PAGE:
Further, many do not have the required study material with them and wonder how they will study for the exams. And those being asked to appear for online exams wonder how they will travel to their respective college and come back home, without being exposed to the virus.

85% Against OBE in DU

At the University of Delhi, it is access that remains the major hurdle.

According to a survey conducted by the Delhi University Teachers Association, over 85 percent students said that they are not in favour of the Online Open Book Examination (OBE).

The survey found that around 33.7 percent were not able to attend online classes though Google Meet, Zoom or any other application and around 38 percent students in DU have not been able to access reading material online, even if it been provided to them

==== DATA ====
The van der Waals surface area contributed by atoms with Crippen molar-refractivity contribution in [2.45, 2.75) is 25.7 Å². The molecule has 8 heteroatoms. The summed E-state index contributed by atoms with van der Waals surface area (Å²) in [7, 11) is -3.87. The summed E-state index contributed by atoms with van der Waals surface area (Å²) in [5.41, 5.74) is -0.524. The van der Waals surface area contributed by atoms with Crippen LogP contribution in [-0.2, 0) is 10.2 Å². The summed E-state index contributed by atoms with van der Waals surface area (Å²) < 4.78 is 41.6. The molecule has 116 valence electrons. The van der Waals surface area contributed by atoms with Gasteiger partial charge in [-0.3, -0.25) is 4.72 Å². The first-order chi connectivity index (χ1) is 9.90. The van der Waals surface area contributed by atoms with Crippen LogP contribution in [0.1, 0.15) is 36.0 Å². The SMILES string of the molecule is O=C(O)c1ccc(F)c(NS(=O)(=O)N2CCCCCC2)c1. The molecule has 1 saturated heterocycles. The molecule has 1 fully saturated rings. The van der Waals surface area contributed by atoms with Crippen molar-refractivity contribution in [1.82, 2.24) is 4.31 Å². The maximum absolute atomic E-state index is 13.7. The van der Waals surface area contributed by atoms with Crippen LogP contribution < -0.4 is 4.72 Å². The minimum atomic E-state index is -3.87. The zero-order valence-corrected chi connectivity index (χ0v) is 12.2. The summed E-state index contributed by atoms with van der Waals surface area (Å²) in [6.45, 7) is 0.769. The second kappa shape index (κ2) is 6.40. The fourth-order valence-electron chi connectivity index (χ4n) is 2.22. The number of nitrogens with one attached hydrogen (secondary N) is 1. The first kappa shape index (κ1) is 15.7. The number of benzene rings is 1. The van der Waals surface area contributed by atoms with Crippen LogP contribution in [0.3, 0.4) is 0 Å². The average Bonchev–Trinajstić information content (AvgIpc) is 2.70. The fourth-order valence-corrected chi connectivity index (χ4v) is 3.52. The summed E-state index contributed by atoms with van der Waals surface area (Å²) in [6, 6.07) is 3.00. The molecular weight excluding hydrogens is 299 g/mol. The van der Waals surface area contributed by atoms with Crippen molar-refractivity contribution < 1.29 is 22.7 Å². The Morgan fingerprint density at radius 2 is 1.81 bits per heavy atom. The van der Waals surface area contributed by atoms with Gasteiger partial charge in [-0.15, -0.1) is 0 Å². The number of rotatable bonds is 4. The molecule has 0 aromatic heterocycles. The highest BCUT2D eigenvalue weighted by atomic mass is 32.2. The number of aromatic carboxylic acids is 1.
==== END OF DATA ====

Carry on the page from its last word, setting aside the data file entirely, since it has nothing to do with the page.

• 6.7 percent have no internet connection
  • 10.9 percent have only have 2G mobile internet
  • 8.3 percent have no smartphone, laptop or tablet
  • 74 percent have only smartphone
  • Only 15.3 percent have laptops

The problems at the University of Delhi has prompted NSUI to launch a petition. “DU Must end the uncertainty around exams and promote students of all semesters without exams and waive-off college fees,” said NSUI National Secretary Lokesh Chugh.


Mayhem in Manipal Over Suspicious Software

And then there are other issues.

Students of Karnataka’s Manipal Academy of Higher Education have asked the institute to call off online examinations scheduled to begin from 8 June, as the software required to appear for the exam only supports Windows and does not work on other operating systems.

Speaking on the condition of anonymity, a final-year student of the Manipal Institute of Technology said that PEXA, the software in question, comes loaded with a malware.

“Firstly, the software only works on (Microsoft) Windows. Those who don’t have laptops running on other OS, how will they arrange for a Windows laptop during lockdown? That too, during lockdown? Also, we found the software also infects the computer with Trojan, a malware that can misuse an internet connection for criminal acts.”
Student, MIT

The Offline Offensive